Bottom line. Customers contact you when they are frustrated. Your job is to un-frustrate them. Here are some really great tips from a customer care agent, even if you don't have a customer care title. Super quick read 'How to Deal With Rude People, According to a Customer Service Rep' from O Magazine's April 2017 issue.
The entirety of that text is shown here, plus, I have included highlights and my own notes below the article.
By Annie D., customer service representative in New York City
My client is a grocery chain, and the customers never fail to surprise me. People call to complain about a $3 package of fruit and act like you murdered their firstborn. They'll say, "I bought this seven days ago, and it went bad!" We can't say, "Tough luck, toots"—we're in the fixing business, and I have to appease them.
Right off the bat, I acknowledge what the caller's saying and try to make them understand that there's a solution: I hear you, that stinks, but look at this positive thing! Most of the time, that does it—they know you're on their side.
But sometimes they just want to rant for ten minutes and get it out: "How could this happen?!" One woman called, and her first words were, "I am disgusted. I can't believe this. This is a disgrace!" It turned out she was upset that the grocery store had decorated too early for Christmas.
People call and scream, then hang up, feeling glad that they stuck it to the Man. Of course, I'm just the Little Lady, who does this so she can work from home and be with her kids. Still, I always remind myself that you never know what someone's going through—people's dogs die, their cars break down. You have to put yourself in their shoes.
4 great takeaways from this brief article:
1. You are in the fixing business - here's the thing - you know how your organization works from the inside out. The customer really doesn't have a clue about possible solutions. So, help them out! They aren't the enemy.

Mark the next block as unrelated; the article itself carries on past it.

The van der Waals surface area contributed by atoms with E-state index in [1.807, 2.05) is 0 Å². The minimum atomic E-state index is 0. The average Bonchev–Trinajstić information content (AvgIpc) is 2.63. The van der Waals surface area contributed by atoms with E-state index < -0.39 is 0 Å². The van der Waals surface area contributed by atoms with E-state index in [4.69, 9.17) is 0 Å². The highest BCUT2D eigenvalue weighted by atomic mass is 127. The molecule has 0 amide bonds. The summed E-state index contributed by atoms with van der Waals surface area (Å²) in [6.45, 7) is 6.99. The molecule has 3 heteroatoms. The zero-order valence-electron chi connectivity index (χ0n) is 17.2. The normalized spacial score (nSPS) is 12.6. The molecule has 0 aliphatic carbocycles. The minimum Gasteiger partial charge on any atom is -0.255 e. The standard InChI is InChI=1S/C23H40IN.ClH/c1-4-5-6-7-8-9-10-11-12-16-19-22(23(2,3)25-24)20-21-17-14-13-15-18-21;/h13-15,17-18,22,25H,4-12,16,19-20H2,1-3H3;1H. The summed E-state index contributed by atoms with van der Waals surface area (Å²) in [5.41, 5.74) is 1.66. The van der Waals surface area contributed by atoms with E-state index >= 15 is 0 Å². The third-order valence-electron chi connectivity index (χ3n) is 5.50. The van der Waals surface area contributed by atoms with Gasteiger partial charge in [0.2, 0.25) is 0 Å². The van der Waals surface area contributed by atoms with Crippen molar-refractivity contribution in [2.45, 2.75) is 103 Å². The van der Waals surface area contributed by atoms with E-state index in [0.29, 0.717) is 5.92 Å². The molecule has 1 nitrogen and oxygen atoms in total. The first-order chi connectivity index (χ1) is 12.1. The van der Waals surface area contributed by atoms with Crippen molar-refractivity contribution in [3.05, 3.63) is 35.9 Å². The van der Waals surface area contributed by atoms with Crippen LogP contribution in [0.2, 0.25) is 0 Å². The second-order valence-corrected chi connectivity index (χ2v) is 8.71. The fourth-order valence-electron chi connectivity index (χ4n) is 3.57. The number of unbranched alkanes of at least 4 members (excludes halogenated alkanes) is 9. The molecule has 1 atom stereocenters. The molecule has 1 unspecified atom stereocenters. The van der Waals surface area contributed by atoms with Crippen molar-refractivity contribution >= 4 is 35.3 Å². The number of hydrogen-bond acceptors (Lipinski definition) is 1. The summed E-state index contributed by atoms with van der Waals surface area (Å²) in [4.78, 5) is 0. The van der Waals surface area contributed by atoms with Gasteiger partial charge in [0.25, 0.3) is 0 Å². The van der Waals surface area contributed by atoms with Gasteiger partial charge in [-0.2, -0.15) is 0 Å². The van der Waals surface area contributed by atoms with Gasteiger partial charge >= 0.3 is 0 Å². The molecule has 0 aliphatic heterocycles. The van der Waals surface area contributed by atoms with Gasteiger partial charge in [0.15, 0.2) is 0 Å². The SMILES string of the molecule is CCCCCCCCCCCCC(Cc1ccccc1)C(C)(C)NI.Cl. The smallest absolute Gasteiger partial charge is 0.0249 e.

BTW - when communicating with the customer, don't linger on WHY an issue is what it is - they really don't care. What they want to know is what you're going to DO about it.
2. Try to make them understand that there's a solution - Part of your role is not just to make them understand that there is a solution, but to supply that solution. MANY unhappy customers haven't even thought through what they want. They just know that they aren't happy and need to tell someone...and, that someone would be you.
3. Let them know you are on their side - think about it, how many times have you procrastinated on lodging a complaint when you have been an unhappy customer? First, you probably questioned yourself on if it was worth pursuing. Next, you played out every demeaning, belittling possible reaction that you thought you might get from the customer service person when you went to complain*.
So, when you ARE the customer service person, assure your customer that they did not make a mistake in contacting you.
4. You never know what someone's going through - this may be the understatement of the year! OMG - EVERY-ONE is going through something!
Your empathy and understanding may be just the thing that your customer needs to push through this issue towards a brighter day.
Yes, you really do hold that power. Use it wisely.
*For every customer who bothers to complain, there are 26 others who are unhappy about the same issue, but remain silent.
Need a bit more conflict & customer care guidance? Help is right here at Volunteer Relations.com.